Beating Jeremy Corbyn was always going to be an uphill battle; he has swathes of grassroots support, he’s very mild-tempered and likeable on a personal basis and appeals to a lot of people who have felt disconnected with politics for the previous few months. However, the PLP politicians wanted to field someone against him. 

After ruthlessly ousting fellow candidate Angela Eagle, Owen Smith was the man who stood against Corbyn, to try and take back the left and unite the party. In Owen’s defence, the only way the more moderate side of the party had a chance of winning was by fielding one candidate, any more would’ve diluted the vote and Corbyn would’ve trampled over everyone. And don’t even get me started on how Eagle rubs me the wrong way, she sounds like she’s saying everything in falsetto and has the charisma of a damp flannel.

So I was open minded to the idea of Owen Smith following Corbyn’s reign at first, he was no revolutionary leader but a united Labour would’ve been stronger than a divided Labour. It’s a shame no-one told Owen Smith that, because since the start of the campaign he’s been trying to sell this passive, mature gentleman as this sort of warmongering Disney villain, which no-one buys.  The polls are stacked against him and I’m not remotely surprised.

When Corbyn won last year, he won over half the vote, which would mean Owen Smith would have to convince people who had voted Corbyn to vote for him, he would have to obtain significant swing. If someone has voted Corbyn, it means they have a positive view of him likely, that view may have wavered, but I guarantee most of the people who have voted him are still sympathetic towards his cause. So with that in mind, you have to present yourself as a more positive option, rather than a less negative option.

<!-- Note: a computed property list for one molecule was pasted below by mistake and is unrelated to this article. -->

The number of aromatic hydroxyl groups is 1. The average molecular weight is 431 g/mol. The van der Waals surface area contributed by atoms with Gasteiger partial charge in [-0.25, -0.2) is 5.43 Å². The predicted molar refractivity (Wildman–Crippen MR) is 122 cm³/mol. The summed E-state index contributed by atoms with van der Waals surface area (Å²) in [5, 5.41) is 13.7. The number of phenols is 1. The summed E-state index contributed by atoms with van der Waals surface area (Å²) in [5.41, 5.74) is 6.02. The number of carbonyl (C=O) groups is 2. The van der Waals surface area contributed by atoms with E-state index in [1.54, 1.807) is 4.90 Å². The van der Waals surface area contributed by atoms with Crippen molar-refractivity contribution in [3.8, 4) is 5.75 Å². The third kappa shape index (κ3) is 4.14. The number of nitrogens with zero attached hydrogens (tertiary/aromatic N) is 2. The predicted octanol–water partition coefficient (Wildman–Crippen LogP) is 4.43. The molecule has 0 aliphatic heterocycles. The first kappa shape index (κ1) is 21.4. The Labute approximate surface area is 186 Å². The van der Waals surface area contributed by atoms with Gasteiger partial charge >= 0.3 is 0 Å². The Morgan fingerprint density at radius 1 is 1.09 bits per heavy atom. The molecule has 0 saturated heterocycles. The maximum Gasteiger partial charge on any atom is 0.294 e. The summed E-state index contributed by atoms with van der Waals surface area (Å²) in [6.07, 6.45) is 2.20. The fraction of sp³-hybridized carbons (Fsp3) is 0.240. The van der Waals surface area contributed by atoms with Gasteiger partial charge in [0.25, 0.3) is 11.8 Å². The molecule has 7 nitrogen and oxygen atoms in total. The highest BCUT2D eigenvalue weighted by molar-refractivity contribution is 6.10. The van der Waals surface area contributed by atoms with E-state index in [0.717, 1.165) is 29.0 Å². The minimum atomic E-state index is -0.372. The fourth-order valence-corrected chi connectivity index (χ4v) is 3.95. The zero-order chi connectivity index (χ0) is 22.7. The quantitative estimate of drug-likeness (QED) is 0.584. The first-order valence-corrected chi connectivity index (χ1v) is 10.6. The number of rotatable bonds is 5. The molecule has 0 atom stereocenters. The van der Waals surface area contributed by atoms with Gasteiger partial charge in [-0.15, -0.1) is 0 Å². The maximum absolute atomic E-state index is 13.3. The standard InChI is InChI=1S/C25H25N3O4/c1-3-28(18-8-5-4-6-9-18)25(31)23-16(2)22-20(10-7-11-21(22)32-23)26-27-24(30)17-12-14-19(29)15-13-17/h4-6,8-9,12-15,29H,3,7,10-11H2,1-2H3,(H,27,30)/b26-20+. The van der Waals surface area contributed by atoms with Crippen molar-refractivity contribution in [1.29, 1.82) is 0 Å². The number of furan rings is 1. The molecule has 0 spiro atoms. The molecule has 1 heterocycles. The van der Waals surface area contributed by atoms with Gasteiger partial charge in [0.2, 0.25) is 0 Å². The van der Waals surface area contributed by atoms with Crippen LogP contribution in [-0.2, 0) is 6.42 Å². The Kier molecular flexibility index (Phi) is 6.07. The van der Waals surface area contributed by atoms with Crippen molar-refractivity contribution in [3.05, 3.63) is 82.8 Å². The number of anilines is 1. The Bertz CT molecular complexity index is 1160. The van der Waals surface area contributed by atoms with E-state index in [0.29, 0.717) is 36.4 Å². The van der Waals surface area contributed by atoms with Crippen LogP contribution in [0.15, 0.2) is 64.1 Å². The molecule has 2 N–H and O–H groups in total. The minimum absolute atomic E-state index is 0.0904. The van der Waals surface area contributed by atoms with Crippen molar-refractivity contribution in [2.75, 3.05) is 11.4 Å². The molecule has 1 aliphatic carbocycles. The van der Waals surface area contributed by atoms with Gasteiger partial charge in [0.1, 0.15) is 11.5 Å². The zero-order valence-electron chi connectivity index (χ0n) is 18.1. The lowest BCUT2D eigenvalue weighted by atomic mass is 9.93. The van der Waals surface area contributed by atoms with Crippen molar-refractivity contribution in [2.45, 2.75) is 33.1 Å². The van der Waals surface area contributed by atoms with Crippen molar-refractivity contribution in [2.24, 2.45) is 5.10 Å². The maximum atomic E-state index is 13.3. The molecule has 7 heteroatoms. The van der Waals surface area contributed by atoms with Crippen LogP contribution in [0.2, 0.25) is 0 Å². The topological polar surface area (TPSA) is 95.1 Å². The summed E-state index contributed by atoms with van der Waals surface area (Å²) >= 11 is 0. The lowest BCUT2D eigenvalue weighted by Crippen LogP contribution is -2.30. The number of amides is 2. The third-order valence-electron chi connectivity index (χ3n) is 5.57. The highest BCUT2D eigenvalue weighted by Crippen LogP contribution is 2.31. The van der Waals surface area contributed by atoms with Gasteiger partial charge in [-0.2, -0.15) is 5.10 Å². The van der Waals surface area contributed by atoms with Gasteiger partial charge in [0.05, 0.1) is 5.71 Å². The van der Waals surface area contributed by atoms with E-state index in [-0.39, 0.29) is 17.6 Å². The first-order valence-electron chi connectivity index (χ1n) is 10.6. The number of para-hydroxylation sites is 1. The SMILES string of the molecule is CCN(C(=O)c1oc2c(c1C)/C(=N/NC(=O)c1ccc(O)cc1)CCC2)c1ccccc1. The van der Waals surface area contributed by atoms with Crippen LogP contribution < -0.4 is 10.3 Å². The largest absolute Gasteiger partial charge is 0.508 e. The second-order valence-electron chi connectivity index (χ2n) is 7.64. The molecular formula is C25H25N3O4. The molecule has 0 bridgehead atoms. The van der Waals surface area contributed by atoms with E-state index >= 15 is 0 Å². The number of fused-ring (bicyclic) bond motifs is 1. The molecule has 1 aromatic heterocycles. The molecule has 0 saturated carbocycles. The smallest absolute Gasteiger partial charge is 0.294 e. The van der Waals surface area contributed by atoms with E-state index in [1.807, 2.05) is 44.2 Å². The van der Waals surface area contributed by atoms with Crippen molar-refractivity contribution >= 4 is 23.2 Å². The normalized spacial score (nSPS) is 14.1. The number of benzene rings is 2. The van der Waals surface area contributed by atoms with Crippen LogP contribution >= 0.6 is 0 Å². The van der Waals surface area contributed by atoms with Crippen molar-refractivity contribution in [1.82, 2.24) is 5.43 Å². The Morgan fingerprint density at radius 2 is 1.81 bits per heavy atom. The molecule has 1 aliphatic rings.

Unfortunately, Owen Smith has been given the jumped-up obnoxious PR treatment; a Corbynite comrade of mine invited me to watch the Smith against Corbyn debate in Glasgow stream with him. We both regularly cringed at how staged Smith’s responses seemed, and even how aggressive and unpleasant Smith came across, one particular highlight was when he started ranting about how Corbyn must’ve secretly voted leave. He asked Corbyn “Did you vote remain?”, Corbyn replying “Yes”(shutting Smith down completely). Smith then went on to savage Corbyn for his supposed lacklustre support, completely contradicting his previous compliments only a couple months prior.

People wanted reasons to vote for Owen Smith, not reasons to vote against Jeremy Corbyn, the jeers from the crowd against Smith’s accusations told me what I needed to know about how they felt about Smith’s sudden hostility. Smith’s aggression and nastiness isn’t going to heal the wounds, it’s just going to rub salt into them; Smith is doing exactly what he said he didn’t want to do: divide.